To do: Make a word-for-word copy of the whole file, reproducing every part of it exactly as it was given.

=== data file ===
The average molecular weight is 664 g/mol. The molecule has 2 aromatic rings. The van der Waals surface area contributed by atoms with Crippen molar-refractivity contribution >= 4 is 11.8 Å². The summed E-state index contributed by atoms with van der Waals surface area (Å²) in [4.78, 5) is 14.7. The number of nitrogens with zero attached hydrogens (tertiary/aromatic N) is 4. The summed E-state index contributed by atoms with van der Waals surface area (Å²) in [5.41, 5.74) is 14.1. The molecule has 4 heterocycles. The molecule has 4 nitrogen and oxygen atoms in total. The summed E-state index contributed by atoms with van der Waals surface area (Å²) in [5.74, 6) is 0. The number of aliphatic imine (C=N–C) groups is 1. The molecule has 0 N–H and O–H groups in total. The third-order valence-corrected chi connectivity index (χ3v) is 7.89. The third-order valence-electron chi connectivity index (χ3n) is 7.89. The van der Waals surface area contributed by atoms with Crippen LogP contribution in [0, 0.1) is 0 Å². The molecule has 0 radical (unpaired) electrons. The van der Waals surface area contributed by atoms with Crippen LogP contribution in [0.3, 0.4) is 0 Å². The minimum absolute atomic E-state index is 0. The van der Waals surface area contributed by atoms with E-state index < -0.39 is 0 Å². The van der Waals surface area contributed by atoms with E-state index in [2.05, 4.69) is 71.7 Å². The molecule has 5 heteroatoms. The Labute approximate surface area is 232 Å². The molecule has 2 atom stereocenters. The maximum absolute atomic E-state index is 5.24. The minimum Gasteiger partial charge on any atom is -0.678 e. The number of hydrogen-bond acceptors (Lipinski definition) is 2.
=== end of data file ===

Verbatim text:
The average molecular weight is 664 g/mol. The molecule has 2 aromatic rings. The van der Waals surface area contributed by atoms with Crippen molar-refractivity contribution >= 4 is 11.8 Å². The summed E-state index contributed by atoms with van der Waals surface area (Å²) in [4.78, 5) is 14.7. The number of nitrogens with zero attached hydrogens (tertiary/aromatic N) is 4. The summed E-state index contributed by atoms with van der Waals surface area (Å²) in [5.41, 5.74) is 14.1. The molecule has 4 heterocycles. The molecule has 4 nitrogen and oxygen atoms in total. The summed E-state index contributed by atoms with van der Waals surface area (Å²) in [5.74, 6) is 0. The number of aliphatic imine (C=N–C) groups is 1. The molecule has 0 N–H and O–H groups in total. The third-order valence-corrected chi connectivity index (χ3v) is 7.89. The third-order valence-electron chi connectivity index (χ3n) is 7.89. The van der Waals surface area contributed by atoms with Crippen LogP contribution in [0, 0.1) is 0 Å². The molecule has 0 radical (unpaired) electrons. The van der Waals surface area contributed by atoms with Crippen LogP contribution in [0.3, 0.4) is 0 Å². The minimum absolute atomic E-state index is 0. The van der Waals surface area contributed by atoms with E-state index < -0.39 is 0 Å². The van der Waals surface area contributed by atoms with E-state index in [2.05, 4.69) is 71.7 Å². The molecule has 5 heteroatoms. The Labute approximate surface area is 232 Å². The molecule has 2 atom stereocenters. The maximum absolute atomic E-state index is 5.24. The minimum Gasteiger partial charge on any atom is -0.678 e. The number of hydrogen-bond acceptors (Lipinski definition) is 2.